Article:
Dan here, I've had a quick chat with Chalmers on Twitter and he is happy for any AoS themed posts to sit alongside our own hobby projects.
So I'm taking a break from planning out my Seraphon project to tell you about my weekend - where I participated in Games Workshop Chelmsford's first ever AoS tournament.
So just a bit of context about me to set the scene - feel free to skip down to the tournament report highlighted below. I've been playing GW games since 1999, with a few years break whilst at university. I'd describe myself as a hobbyist rather than a gamer and personally only play a unit in battle if it is fully painted. I've had Warhammer since 5th edition but was mainly a 40k player - the complex ruleset and sheer number of miniatures I needed to build and paint for WFB meant that, whilst I loved the models and the narrative, I could never focus myself enough to get an army built and painted.
I gave AoS a try in December and was hooked - great models and fantasy setting but with a lower model count and easier rules. When Ron at GW Chelmsford told me he was setting up a tournament I was keen to get involved to support the store and the game. It would also be another of my hobby resolutions met.
Now as I said I'm not really a gamer, before the tournament I had played 3 games of AoS with my Night Goblins (they are painted!) against my Dad's Dwarf army. I have never taken part in a tournament and haven't played a GW game with anyone other than my Dad in 10 years or more since my friends dropped out of the hobby and didn't return.
The tournament was hosted by Ron at Games Workshop Chelmsford, so thanks very much to him and drop in to say hello if you are ever in the area!
We were using the Azyr Comp format which can be found at www.louisvillewargaming.com/Files/AzyrComp.pdf
There were no scenarios or sudden death and 20 point forces - with the winner over 6 rounds being the player who had destroyed the most points of enemy models - nice and simple.
Unfortunately a few of the players who had signed up couldn't make it on the day for one reason or another. However this worked out well because it meant we went from a bracket format to a round robin so everyone got more games!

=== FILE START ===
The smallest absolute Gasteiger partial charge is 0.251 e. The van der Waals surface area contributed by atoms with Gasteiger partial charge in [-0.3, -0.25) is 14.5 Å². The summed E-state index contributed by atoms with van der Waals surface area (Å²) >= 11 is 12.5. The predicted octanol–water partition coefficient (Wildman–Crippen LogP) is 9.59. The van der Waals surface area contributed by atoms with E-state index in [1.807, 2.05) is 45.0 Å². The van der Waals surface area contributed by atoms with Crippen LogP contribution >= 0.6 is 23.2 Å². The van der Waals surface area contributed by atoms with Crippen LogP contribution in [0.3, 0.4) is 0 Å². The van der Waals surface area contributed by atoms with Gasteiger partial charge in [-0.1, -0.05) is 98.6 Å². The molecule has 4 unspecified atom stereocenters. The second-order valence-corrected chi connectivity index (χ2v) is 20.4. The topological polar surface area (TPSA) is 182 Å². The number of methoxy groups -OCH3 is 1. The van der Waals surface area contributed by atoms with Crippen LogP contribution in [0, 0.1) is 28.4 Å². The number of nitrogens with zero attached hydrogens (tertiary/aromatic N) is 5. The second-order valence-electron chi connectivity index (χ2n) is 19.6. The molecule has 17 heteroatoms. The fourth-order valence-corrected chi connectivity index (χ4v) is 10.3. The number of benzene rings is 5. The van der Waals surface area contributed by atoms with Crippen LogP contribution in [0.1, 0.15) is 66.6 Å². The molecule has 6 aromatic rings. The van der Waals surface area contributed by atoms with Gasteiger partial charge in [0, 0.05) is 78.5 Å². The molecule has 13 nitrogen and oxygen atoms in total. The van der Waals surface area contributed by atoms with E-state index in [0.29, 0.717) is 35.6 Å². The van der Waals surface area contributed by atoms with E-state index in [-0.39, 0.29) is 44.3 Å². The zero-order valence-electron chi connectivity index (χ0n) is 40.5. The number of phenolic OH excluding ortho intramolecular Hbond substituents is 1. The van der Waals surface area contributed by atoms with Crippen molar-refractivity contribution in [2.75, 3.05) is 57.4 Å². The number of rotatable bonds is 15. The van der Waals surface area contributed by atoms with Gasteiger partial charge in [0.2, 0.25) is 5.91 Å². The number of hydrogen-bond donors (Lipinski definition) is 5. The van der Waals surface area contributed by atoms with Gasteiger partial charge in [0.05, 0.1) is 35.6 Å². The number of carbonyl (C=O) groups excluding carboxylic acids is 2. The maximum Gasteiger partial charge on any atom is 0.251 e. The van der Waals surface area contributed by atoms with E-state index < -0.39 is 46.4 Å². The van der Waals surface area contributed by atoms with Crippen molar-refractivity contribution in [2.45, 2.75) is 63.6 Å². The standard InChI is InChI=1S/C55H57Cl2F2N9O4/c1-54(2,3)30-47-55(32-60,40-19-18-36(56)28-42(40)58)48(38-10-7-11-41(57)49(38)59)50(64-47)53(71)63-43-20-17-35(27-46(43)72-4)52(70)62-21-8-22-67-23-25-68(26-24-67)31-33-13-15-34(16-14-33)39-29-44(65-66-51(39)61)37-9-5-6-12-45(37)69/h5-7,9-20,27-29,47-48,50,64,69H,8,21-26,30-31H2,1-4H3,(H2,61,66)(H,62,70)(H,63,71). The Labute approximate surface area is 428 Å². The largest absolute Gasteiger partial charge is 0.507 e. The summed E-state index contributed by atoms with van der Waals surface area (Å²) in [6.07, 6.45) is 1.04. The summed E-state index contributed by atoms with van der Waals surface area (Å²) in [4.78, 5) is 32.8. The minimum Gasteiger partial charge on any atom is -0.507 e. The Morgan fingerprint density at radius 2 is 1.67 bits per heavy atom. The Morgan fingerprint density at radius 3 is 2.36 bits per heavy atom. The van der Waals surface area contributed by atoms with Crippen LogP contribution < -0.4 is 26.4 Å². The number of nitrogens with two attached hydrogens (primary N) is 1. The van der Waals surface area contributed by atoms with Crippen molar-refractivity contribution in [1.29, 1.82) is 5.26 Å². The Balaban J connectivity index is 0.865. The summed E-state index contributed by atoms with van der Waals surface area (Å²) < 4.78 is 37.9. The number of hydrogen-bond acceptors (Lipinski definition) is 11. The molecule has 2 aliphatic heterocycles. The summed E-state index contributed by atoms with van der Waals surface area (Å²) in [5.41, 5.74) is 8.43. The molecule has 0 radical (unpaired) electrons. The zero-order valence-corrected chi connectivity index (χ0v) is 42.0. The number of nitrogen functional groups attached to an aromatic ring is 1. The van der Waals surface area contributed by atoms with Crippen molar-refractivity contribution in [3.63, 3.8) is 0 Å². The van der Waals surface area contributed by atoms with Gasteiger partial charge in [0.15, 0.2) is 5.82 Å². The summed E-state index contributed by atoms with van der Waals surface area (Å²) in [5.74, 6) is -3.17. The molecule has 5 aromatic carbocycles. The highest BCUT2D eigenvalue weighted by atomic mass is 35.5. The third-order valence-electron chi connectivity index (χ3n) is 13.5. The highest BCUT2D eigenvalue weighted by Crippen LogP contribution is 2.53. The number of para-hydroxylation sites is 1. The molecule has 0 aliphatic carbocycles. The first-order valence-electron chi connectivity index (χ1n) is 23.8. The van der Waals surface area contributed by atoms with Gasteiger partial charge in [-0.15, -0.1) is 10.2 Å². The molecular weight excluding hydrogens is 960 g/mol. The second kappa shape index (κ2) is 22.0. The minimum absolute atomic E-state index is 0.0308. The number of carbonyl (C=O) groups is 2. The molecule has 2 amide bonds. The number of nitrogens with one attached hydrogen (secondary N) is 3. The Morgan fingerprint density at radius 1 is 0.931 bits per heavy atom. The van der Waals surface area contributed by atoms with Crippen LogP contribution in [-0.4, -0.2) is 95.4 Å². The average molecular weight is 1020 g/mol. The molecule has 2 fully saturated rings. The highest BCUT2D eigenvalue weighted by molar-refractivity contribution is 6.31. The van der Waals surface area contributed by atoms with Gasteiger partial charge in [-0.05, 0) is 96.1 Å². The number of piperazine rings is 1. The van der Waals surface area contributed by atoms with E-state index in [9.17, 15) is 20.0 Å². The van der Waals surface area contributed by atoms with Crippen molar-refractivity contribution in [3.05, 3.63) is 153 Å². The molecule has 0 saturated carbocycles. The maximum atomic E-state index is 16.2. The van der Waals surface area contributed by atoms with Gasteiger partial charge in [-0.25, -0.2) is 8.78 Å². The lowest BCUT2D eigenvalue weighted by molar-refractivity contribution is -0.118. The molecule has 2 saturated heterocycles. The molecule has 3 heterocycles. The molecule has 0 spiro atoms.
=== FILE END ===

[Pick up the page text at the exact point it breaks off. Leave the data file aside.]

My list was as follows:
1 Night Goblin Shaman (General)
1 Night Goblin Warboss on Giant Squig
40 Night Goblins (7 nets)
2 Night Goblin Fanatics
10 Squig Hoppers
10 Squigs and 2 herders
My first game was against my Dad and his Dwarf army and in a battle that has been retold across 15 years and 5 editions my Goblins marched in to the teeth of the guns and got slaughtered. I actually reached his lines this time and the Goblins gave a reasonable account of themselves but had taken too much damage to stay in the fight.
Game 2 was against Issac and his Seraphon - fear the ripperdactyl! He fielded 3 of the winged beasts alongside 10 Temple Guard, a Bastiladon and the Astrolith banner Saurus. The birds managed a turn 1 charge and smashed in to my main block of Goblins and must have rolled 50 or more attacks with all their special rules and rerolls - I can see why they are so popular on the tournament scene! In my turn 1 the fanatics charged in to the Ripperdactyls hoping to free my block of Goblins but it was not to be - with 2d6 attacks the fanatics put out a pathetic 1 wound before being eaten. This tied my goblins up for the whole game and left the rest of my force unable to defeat the dinosaurs on the baseline.
Game 3 against Dan and his Skaven - a classic horde vs. horde battle. The Goblins had the upper hand over his Clan Rats but unfortunately couldn't stand up to his Stormfiends and warp lighting cannon. None the less this was a fun game with Skaven warp tech shenanigans and Squigs going wild - classic Warhammer.
My final game against another Dan (5 players and 3 called Dan!) and his Stormcast. Dan had been wreaking havoc with his force all day and would end up in joint first place with 3 wins and 1 draw. Needless to say I didn't give my poor Goblins much of a chance in this one. However my opponent's lack of familiarity with the new Goblin rules allowed me to pin down his alpha strike from teleporting Stormcast with the fanatics abilities to interrupt the charge phase. My Warboss bravely held this unit up for a turn whilst the rest of my horde ran toward the main Stormcast line. Eventually I was wiped out but had killed over half of the Stormcast army - my best performance of the day. If I had kept my Shaman alive, who was killed by the alpha strike whilst skulking at the back, I may have even been able to win this one!
So I went 0-4 with my Goblins but had a fantastic day playing against some good blokes so thanks to Ron for hosting and the guys for playing me in my first GW tournament.
I have to say that over the course of my 4 games I learnt a lot about this army and the game and if I could play again with the same list I think I could do better! SO what did I learn about Goblins, AoS and competitive play?
- Goblins are still hilarious
- Ripperdactyls really are vicious
- I need something that dishes out mortal wounds to take on monsters
- Just because he can't join a unit I should still hide my Shaman in a unit to prevent him being piled in to and stomped on by fast units and alpha strikes
- The Shaman is essential to keeping my Goblins in the fight by making them fearless and +1 to save.
- Squigs are fun - I need to paint up my Mangler and get more squigs on the table - I should try to do this alongside my Seraphon project as a break.
- I definitely want to take part again and see if I can do better.